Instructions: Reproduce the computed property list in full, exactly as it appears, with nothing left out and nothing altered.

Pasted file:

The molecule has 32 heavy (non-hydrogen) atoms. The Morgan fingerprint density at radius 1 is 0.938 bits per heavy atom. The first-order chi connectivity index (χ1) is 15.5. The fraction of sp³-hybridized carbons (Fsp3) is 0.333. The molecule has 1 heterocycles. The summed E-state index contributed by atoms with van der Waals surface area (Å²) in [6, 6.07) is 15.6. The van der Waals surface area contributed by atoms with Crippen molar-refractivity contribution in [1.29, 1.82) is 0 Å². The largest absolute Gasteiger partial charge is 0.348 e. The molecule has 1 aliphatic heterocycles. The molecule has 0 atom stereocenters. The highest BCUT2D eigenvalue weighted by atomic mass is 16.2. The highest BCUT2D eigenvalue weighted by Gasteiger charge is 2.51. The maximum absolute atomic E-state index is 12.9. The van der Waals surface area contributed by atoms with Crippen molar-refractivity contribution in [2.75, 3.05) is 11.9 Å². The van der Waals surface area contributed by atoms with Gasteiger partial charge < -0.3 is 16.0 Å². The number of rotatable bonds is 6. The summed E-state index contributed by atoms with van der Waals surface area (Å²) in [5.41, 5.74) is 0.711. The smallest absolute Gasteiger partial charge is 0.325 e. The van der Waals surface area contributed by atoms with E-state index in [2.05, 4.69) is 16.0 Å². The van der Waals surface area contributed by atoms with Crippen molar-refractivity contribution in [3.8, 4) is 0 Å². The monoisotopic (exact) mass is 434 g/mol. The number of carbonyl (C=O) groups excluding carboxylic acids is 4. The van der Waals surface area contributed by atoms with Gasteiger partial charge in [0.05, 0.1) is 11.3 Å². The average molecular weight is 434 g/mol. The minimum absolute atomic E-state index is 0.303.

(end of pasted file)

The molecule has 32 heavy (non-hydrogen) atoms. The Morgan fingerprint density at radius 1 is 0.938 bits per heavy atom. The first-order chi connectivity index (χ1) is 15.5. The fraction of sp³-hybridized carbons (Fsp3) is 0.333. The molecule has 1 heterocycles. The summed E-state index contributed by atoms with van der Waals surface area (Å²) in [6, 6.07) is 15.6. The van der Waals surface area contributed by atoms with Crippen molar-refractivity contribution in [1.29, 1.82) is 0 Å². The largest absolute Gasteiger partial charge is 0.348 e. The molecule has 1 aliphatic heterocycles. The molecule has 0 atom stereocenters. The highest BCUT2D eigenvalue weighted by atomic mass is 16.2. The highest BCUT2D eigenvalue weighted by Gasteiger charge is 2.51. The maximum absolute atomic E-state index is 12.9. The van der Waals surface area contributed by atoms with Crippen molar-refractivity contribution in [2.75, 3.05) is 11.9 Å². The van der Waals surface area contributed by atoms with Gasteiger partial charge < -0.3 is 16.0 Å². The number of rotatable bonds is 6. The summed E-state index contributed by atoms with van der Waals surface area (Å²) in [5.41, 5.74) is 0.711. The smallest absolute Gasteiger partial charge is 0.325 e. The van der Waals surface area contributed by atoms with E-state index in [2.05, 4.69) is 16.0 Å². The van der Waals surface area contributed by atoms with Crippen molar-refractivity contribution in [3.8, 4) is 0 Å². The monoisotopic (exact) mass is 434 g/mol. The number of carbonyl (C=O) groups excluding carboxylic acids is 4. The van der Waals surface area contributed by atoms with Gasteiger partial charge in [0.05, 0.1) is 11.3 Å². The average molecular weight is 434 g/mol. The minimum absolute atomic E-state index is 0.303.